Most books on topics such as this tell you why it is cool but not how it is done. This book tells you how and why it is done. Well done.
Ezra
May 22, 2014 Ezra rated it it was ok
Okay at best. He clearly knows his stuff and has great experience to talk about. He also chooses interesting examples of predictive modeling that he hasn't worked on. But his style is self-absorbed and immature. If you are in the business, you will get something out of reading his book, but you probably won't enjoy it.
David
Dec 07, 2015 David rated it really liked it
Siegel's jokey and friendly tone help make this a simple "beginners guide" to PA. by breaking down the often complicated concepts with colloquial language and providing real-life case studies, it becomes an easier read than it should be a good crash course in the basic applications and tenants of predictive analytics.
Justin Cole
Apr 04, 2015 Justin Cole rated it it was amazing
As someone new to machine learning and predictive analytics, this book was a fantastic and accessible overview of all of the major concepts in PA - decision trees, uplift modeling, and the ensemble effect. This is a great read for anyone potentially interested in this emerging field!
Juanmi
Feb 25, 2016 Juanmi rated it liked it
Shelves: technology
- Re-read: no
- Grade: 3

As a PhD candidate in text mining… I can’t say I learnt much from this book. However, I still strongly recommend it for say lay men. The book is written in a vibrant tone, making you care. You will learn tons from it.

I didn’t know Nate Silver. It was good to know about his work on the Obama re-election, and the power that statistics and data predictions can have in our lives. Deciding our most primitives desires and life turning points.

Also a reminder for me: I need to wor
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TIn Aung Lin
Sep 13, 2015 TIn Aung Lin rated it it was amazing
Been through a journey and success stories of predictive models of some famous Corporation. Got this instinct that we can save million bucks if we could do something more wiser which seems quiet small compared to the business operation.
Willis
Feb 04, 2014 Willis rated it it was ok
I didn't like this book as much as Nate Sliver's The signal and the noise book. The two both cover the topic of prediction but this book is more narrowly focused on the idea of predictive analytics. Siegel's book discusses a lot of different applications but there is not enough meat to the examples to really understand what is being done to build the analytical model for the particular application. So this would be a good book for someone to learn of different areas to which analytics can be app ...more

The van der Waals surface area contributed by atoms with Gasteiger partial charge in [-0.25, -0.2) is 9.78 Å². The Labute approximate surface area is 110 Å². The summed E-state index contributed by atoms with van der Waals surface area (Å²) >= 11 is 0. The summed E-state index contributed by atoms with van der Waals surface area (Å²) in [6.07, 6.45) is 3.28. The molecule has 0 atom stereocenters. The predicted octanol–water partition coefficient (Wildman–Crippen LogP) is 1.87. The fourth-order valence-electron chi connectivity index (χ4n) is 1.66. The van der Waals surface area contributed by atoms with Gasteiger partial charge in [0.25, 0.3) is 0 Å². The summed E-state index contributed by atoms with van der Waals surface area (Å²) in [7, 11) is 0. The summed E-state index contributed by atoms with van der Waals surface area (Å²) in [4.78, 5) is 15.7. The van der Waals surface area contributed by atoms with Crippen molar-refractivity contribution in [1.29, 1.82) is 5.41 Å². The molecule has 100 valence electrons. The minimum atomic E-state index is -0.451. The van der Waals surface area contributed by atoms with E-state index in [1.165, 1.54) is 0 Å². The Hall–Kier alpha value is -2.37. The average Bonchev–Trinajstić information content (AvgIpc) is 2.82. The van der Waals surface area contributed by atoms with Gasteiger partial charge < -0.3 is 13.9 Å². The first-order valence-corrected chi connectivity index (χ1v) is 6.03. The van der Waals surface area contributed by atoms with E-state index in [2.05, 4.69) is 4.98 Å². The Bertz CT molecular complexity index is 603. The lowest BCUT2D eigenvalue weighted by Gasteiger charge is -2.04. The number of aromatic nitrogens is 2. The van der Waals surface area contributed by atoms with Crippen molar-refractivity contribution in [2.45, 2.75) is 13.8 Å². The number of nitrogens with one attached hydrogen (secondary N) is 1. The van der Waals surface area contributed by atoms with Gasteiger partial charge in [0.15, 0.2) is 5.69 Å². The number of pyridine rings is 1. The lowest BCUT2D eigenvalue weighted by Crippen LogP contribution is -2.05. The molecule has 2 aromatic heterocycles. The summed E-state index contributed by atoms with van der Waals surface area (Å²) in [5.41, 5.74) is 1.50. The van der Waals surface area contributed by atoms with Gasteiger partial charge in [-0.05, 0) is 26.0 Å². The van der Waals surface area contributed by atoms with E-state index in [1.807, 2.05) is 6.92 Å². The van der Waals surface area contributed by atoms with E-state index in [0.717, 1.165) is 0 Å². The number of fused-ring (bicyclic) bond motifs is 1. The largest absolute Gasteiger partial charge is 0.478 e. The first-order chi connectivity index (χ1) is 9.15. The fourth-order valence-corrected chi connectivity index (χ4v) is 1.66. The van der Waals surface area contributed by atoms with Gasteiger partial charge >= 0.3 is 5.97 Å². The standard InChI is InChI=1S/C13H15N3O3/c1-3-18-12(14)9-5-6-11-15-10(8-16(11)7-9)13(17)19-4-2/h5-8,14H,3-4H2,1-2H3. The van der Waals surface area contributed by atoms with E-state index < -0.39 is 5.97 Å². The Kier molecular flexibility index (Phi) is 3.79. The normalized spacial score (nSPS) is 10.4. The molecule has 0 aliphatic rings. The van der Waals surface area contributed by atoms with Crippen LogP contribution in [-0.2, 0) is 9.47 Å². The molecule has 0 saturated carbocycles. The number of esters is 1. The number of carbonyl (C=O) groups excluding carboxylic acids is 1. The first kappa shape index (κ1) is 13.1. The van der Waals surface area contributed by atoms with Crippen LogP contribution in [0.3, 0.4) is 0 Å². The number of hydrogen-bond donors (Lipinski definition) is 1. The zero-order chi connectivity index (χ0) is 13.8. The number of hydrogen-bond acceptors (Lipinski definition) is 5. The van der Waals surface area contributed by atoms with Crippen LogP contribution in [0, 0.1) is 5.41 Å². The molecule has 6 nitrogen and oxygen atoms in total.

Patrick
Mar 30, 2013 Patrick rated it it was ok
I wish I could have predicted how much I would dislike this book. After reading just one chapter of Nate Silver's The Signal and the Noise this book comes across as amateurish. Too much noise, not enough signal.
Brian
Oct 06, 2014 Brian rated it really liked it
Great layman's version of who is gathering what about YOU.
Serves to further Orwell and other genius dystopians who saw the writing on the wall before there was any writing on the wall.
Alex
Aug 28, 2014 Alex rated it it was amazing
Amazing introduction to the world of Big Data and predictive analytics. I didn't have much knowledge/experience previously, but this book provoked interest in me.
Christine Savchenko
Dec 22, 2015 Christine Savchenko rated it it was amazing
Shelves:
Recommended to everyone curious about new methods to analyze people's daily activities and opportunities to influence on people lives in different spheres.
Kevin Mackey
Feb 09, 2015 Kevin Mackey rated it really liked it
Good, accessible introduction to what may be the most underused tool in today's business world: predictive analytics
Fraser Cook
Oct 26, 2014 Fraser Cook rated it really liked it
Accessible and interesting introduction into to predictive analytics/data mining.
Rusi Kolev
Apr 30, 2014 Rusi Kolev rated it it was amazing
Shelves:
A bit overwhelming, but I plan on finishing it ;)
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“An economist is an expert who will know tomorrow why the things he predicted yesterday didn’t happen. —Earl Wilson” 2 likes
“People Get Sick and Die I’m not afraid of death; I just don’t want to be there when it happens.” 0 likes